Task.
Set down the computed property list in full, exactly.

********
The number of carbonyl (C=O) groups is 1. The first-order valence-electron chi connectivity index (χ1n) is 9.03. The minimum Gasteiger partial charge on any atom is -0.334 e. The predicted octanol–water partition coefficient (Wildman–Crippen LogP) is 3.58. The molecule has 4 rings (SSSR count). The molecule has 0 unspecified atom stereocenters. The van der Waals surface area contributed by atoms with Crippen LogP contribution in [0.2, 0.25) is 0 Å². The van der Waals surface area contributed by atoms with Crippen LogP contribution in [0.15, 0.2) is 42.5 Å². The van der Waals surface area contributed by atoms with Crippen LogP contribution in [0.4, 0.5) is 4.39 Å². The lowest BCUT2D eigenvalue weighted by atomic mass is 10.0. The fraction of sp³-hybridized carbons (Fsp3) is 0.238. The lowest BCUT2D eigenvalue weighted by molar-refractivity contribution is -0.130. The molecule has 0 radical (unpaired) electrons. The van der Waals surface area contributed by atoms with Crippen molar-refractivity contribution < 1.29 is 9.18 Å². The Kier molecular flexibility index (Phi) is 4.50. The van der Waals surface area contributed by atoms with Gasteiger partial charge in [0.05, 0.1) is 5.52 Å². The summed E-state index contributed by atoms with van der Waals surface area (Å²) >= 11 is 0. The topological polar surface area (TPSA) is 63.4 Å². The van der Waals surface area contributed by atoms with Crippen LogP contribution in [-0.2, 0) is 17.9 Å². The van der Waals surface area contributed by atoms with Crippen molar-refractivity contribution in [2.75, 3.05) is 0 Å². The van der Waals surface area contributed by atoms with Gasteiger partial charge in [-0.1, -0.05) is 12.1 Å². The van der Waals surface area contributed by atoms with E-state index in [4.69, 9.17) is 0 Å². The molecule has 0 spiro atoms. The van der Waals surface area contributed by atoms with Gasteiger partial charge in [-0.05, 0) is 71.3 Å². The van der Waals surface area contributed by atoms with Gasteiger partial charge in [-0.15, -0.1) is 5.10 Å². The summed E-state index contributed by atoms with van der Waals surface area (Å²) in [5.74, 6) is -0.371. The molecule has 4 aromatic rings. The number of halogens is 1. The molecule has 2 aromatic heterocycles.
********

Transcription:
The number of carbonyl (C=O) groups is 1. The first-order valence-electron chi connectivity index (χ1n) is 9.03. The minimum Gasteiger partial charge on any atom is -0.334 e. The predicted octanol–water partition coefficient (Wildman–Crippen LogP) is 3.58. The molecule has 4 rings (SSSR count). The molecule has 0 unspecified atom stereocenters. The van der Waals surface area contributed by atoms with Crippen LogP contribution in [0.2, 0.25) is 0 Å². The van der Waals surface area contributed by atoms with Crippen LogP contribution in [0.15, 0.2) is 42.5 Å². The van der Waals surface area contributed by atoms with Crippen LogP contribution in [0.4, 0.5) is 4.39 Å². The lowest BCUT2D eigenvalue weighted by atomic mass is 10.0. The fraction of sp³-hybridized carbons (Fsp3) is 0.238. The lowest BCUT2D eigenvalue weighted by molar-refractivity contribution is -0.130. The molecule has 0 radical (unpaired) electrons. The van der Waals surface area contributed by atoms with Crippen molar-refractivity contribution < 1.29 is 9.18 Å². The Kier molecular flexibility index (Phi) is 4.50. The van der Waals surface area contributed by atoms with Gasteiger partial charge in [0.05, 0.1) is 5.52 Å². The summed E-state index contributed by atoms with van der Waals surface area (Å²) >= 11 is 0. The topological polar surface area (TPSA) is 63.4 Å². The van der Waals surface area contributed by atoms with Crippen LogP contribution in [-0.2, 0) is 17.9 Å². The van der Waals surface area contributed by atoms with Crippen molar-refractivity contribution in [2.75, 3.05) is 0 Å². The van der Waals surface area contributed by atoms with Gasteiger partial charge in [-0.1, -0.05) is 12.1 Å². The van der Waals surface area contributed by atoms with E-state index in [4.69, 9.17) is 0 Å². The molecule has 0 spiro atoms. The van der Waals surface area contributed by atoms with Gasteiger partial charge in [-0.05, 0) is 71.3 Å². The van der Waals surface area contributed by atoms with Gasteiger partial charge in [-0.15, -0.1) is 5.10 Å². The summed E-state index contributed by atoms with van der Waals surface area (Å²) in [5.74, 6) is -0.371. The molecule has 4 aromatic rings. The number of halogens is 1. The molecule has 2 aromatic heterocycles.